After months of deliberation while travelling across the country, a special committee studying electoral reform is recommending that the Trudeau government design a new proportional voting system and hold a national referendum to assess Canadians support of it.

The 392-page majority report also made recommendations that the government should not proceed with mandatory or online voting at this time. Throughout the report, it noted that there was overwhelming support for a change from the current first-past-the-post system to that of proportional representation.

Last week during question period, Minister of Democratic Institutions Maryam Monsef blamed the special committee for its inability to properly carry out their responsibilities then issued an apology before the House the following day. Conservative Banff-Airdrie MP Blake Richards riding who sits on the special committee and was interviewed for a story in the October 21st Pioneer said this type of rhetoric demonstrates the Liberals unwillingness to take the committees recommendations seriously.

It seems as though its mainly because its not the answers they were hoping to get, he said, noting the committee did demonstrate the sentiment amongst Canadians that if the voting system is to be changed it should go to a referendum.

Since being elected, the Trudeau government has been adamant in their rejection of holding a referendum on electoral reform, claiming that the referendum was held 2015 in the national election.

Ive heard there could be other things as well in addition to the referendum, but no one can tell me what they are to validate the changes, Mr. Richards said. I think the argument that the election was a referendum is a pretty difficult one to make. I dont recall this being a top-of-the-mind issue during the election in any way.

Instead, the Liberal Government has set up an online survey to learn what Canadians think about electoral reform. The survey is available online for 25 days as a way to further study Canadians opinions on electoral reform at While it is an informative process to collect more opinion from Canadians, Mr. Richards said the survey misses the point.

Ive seen many people on social media mock that (survey), but also say I dont see how that is in line with the answers I gave, he said about the survey that pigeon-holes the respondent into personality-type categories upon conclusion. At the end of the day, (the survey doesnt) ask you what system youd like to see or ask you if there should be referendum, which are the real actual questions that anyone whos watched this or followed it would ask.

NDP Columbia River MP Wayne Stetski who conducted a tour of the riding to gather constituents input for the committee report told The Pioneer that while the survey may not be a referendum, it could provide the government a way out of having to hold one in the future if the sentiment isnt strong enough in support of reform.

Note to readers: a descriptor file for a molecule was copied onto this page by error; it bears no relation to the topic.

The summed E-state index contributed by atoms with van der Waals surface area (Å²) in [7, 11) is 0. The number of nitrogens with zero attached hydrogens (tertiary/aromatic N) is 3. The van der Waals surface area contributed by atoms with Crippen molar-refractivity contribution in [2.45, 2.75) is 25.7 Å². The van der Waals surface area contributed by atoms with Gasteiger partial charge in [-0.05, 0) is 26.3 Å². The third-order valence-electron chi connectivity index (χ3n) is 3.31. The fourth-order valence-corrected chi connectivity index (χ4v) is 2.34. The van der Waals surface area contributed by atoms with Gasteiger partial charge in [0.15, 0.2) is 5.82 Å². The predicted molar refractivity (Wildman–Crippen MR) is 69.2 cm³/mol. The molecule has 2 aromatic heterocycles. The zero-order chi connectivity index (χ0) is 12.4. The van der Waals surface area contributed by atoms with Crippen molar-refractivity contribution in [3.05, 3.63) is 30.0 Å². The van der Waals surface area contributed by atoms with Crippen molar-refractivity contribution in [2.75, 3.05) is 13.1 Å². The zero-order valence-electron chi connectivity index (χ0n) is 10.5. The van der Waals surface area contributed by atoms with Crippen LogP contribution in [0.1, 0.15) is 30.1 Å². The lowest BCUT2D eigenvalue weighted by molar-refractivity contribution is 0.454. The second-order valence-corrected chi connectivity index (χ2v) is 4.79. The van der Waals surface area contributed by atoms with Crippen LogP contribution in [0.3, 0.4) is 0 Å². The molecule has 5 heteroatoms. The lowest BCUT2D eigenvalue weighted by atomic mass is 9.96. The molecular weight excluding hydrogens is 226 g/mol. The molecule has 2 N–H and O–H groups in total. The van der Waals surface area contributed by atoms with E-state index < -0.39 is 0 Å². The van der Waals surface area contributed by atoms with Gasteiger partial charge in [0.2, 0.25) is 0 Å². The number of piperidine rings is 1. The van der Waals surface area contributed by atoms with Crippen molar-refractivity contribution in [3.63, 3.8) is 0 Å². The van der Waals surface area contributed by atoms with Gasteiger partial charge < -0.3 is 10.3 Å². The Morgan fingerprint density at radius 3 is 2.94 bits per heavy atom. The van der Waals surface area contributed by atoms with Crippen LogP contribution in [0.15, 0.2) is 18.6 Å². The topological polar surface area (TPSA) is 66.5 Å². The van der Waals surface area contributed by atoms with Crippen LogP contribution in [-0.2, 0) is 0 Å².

The Liberals have been saying all along that they would not commit to a referendum so this postcard (sent to Canadians to let them know about the survey those without Internet access can phone in) might in the end become their version of a referendum, he said. If people choose not to respond or if the people choose to respond and there are some people that would like to stay with the current system, that could end up being the rationale that this postcard is a mini referendum for Canada.

During the 2015 federal election campaign, now-Prime Minister Justin Trudeau promised that the election would be the last under the first-past-the-post electoral system. Since taking office, though, his tune has changed.

Under Mr. Harper, there were so many people dissatisfied with the government and its approach, they were saying, We need electoral reform so that we no longer have a government we dont like, Mr. Trudeau said during an interview with Le Devoire. However, under the current (first-past-the-post) system, they now have a government they are more satisfied with. And the motivation to want to change is less compelling.

For Mr. Stetski, this is a clear example of a politician rolling back on his promises.

Shocked and disappointed are not too strong for me, he said. It is really unfortunate whenever politicians say one thing to get elected and do another once theyre in power. It just shouldnt happen and it unfortunately seems to be happening in several occasions in the last year and a half with the new Liberal government.

The government has said they will move ahead with potential legislation targeted for May 2017 with no more definitive answers on what exactly that will be. For now, said Mr. Stetski, all people can do is fill out their survey to participate in the democratic process.

Well see what the Liberals do with the result, but people in Invermere and the Columbia Valley, I would encourage them to make their voices heard through this process and its kind of like the next step that it looks like well be going through, he said.

Take the survey at